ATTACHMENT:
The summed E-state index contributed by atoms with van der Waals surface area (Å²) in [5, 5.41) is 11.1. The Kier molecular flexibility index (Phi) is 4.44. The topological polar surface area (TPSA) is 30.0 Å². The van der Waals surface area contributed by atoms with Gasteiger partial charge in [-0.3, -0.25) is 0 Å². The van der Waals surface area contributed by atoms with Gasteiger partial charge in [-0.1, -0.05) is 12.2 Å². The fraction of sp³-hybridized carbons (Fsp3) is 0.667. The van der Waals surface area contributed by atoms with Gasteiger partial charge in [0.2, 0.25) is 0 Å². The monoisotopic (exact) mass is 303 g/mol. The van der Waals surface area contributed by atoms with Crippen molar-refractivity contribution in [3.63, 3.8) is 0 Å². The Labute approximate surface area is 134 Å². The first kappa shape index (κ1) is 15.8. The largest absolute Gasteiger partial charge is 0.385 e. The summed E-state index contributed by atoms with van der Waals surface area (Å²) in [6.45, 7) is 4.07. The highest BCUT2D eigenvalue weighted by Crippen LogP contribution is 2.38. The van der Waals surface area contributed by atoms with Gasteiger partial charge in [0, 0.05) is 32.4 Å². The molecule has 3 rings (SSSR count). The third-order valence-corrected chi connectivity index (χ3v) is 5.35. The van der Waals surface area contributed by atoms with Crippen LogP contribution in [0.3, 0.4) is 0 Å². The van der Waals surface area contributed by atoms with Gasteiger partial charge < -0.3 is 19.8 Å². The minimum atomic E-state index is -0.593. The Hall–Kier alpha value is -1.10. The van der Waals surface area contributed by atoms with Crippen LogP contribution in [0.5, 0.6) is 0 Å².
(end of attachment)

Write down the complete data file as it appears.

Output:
The summed E-state index contributed by atoms with van der Waals surface area (Å²) in [5, 5.41) is 11.1. The Kier molecular flexibility index (Phi) is 4.44. The topological polar surface area (TPSA) is 30.0 Å². The van der Waals surface area contributed by atoms with Gasteiger partial charge in [-0.3, -0.25) is 0 Å². The van der Waals surface area contributed by atoms with Gasteiger partial charge in [-0.1, -0.05) is 12.2 Å². The fraction of sp³-hybridized carbons (Fsp3) is 0.667. The van der Waals surface area contributed by atoms with Gasteiger partial charge in [0.2, 0.25) is 0 Å². The monoisotopic (exact) mass is 303 g/mol. The van der Waals surface area contributed by atoms with Crippen molar-refractivity contribution in [3.63, 3.8) is 0 Å². The Labute approximate surface area is 134 Å². The first kappa shape index (κ1) is 15.8. The largest absolute Gasteiger partial charge is 0.385 e. The summed E-state index contributed by atoms with van der Waals surface area (Å²) in [6.45, 7) is 4.07. The highest BCUT2D eigenvalue weighted by Crippen LogP contribution is 2.38. The van der Waals surface area contributed by atoms with Gasteiger partial charge in [0, 0.05) is 32.4 Å². The molecule has 3 rings (SSSR count). The third-order valence-corrected chi connectivity index (χ3v) is 5.35. The van der Waals surface area contributed by atoms with Crippen LogP contribution in [0.3, 0.4) is 0 Å². The van der Waals surface area contributed by atoms with Gasteiger partial charge < -0.3 is 19.8 Å². The minimum atomic E-state index is -0.593. The Hall–Kier alpha value is -1.10. The van der Waals surface area contributed by atoms with Crippen LogP contribution in [0.5, 0.6) is 0 Å².